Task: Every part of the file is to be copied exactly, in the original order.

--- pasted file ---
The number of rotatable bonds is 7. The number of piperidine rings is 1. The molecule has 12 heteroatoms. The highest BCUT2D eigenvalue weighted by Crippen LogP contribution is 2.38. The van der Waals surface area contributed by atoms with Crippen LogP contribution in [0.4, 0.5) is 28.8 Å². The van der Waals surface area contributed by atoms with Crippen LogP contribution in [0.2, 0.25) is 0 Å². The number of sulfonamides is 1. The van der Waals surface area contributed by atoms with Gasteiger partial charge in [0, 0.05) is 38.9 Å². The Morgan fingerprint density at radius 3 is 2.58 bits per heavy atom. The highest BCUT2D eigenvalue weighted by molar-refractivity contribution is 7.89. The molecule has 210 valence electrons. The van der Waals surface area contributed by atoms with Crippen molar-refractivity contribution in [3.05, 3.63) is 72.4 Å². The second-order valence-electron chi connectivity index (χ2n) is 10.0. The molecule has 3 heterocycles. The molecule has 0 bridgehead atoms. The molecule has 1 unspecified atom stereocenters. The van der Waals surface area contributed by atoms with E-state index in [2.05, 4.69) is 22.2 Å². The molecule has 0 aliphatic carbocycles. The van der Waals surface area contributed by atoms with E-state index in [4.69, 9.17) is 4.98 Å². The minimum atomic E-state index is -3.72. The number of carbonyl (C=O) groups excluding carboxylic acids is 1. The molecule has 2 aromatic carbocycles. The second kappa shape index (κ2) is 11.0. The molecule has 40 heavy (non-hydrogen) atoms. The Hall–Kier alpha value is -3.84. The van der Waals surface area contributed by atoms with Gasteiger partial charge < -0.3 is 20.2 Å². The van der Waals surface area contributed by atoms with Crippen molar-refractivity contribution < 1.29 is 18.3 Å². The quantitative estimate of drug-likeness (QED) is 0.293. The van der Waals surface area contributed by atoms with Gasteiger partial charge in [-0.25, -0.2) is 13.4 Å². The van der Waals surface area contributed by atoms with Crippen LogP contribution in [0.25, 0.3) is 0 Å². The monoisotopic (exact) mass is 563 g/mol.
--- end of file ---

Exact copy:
The number of rotatable bonds is 7. The number of piperidine rings is 1. The molecule has 12 heteroatoms. The highest BCUT2D eigenvalue weighted by Crippen LogP contribution is 2.38. The van der Waals surface area contributed by atoms with Crippen LogP contribution in [0.4, 0.5) is 28.8 Å². The van der Waals surface area contributed by atoms with Crippen LogP contribution in [0.2, 0.25) is 0 Å². The number of sulfonamides is 1. The van der Waals surface area contributed by atoms with Gasteiger partial charge in [0, 0.05) is 38.9 Å². The Morgan fingerprint density at radius 3 is 2.58 bits per heavy atom. The highest BCUT2D eigenvalue weighted by molar-refractivity contribution is 7.89. The molecule has 210 valence electrons. The van der Waals surface area contributed by atoms with Crippen molar-refractivity contribution in [3.05, 3.63) is 72.4 Å². The second-order valence-electron chi connectivity index (χ2n) is 10.0. The molecule has 3 heterocycles. The molecule has 0 bridgehead atoms. The molecule has 1 unspecified atom stereocenters. The van der Waals surface area contributed by atoms with E-state index in [2.05, 4.69) is 22.2 Å². The molecule has 0 aliphatic carbocycles. The van der Waals surface area contributed by atoms with E-state index in [4.69, 9.17) is 4.98 Å². The minimum atomic E-state index is -3.72. The number of carbonyl (C=O) groups excluding carboxylic acids is 1. The molecule has 2 aromatic carbocycles. The second kappa shape index (κ2) is 11.0. The molecule has 40 heavy (non-hydrogen) atoms. The Hall–Kier alpha value is -3.84. The van der Waals surface area contributed by atoms with Gasteiger partial charge < -0.3 is 20.2 Å². The van der Waals surface area contributed by atoms with Crippen molar-refractivity contribution < 1.29 is 18.3 Å². The quantitative estimate of drug-likeness (QED) is 0.293. The van der Waals surface area contributed by atoms with Gasteiger partial charge in [-0.25, -0.2) is 13.4 Å². The van der Waals surface area contributed by atoms with Crippen LogP contribution in [0.25, 0.3) is 0 Å². The monoisotopic (exact) mass is 563 g/mol.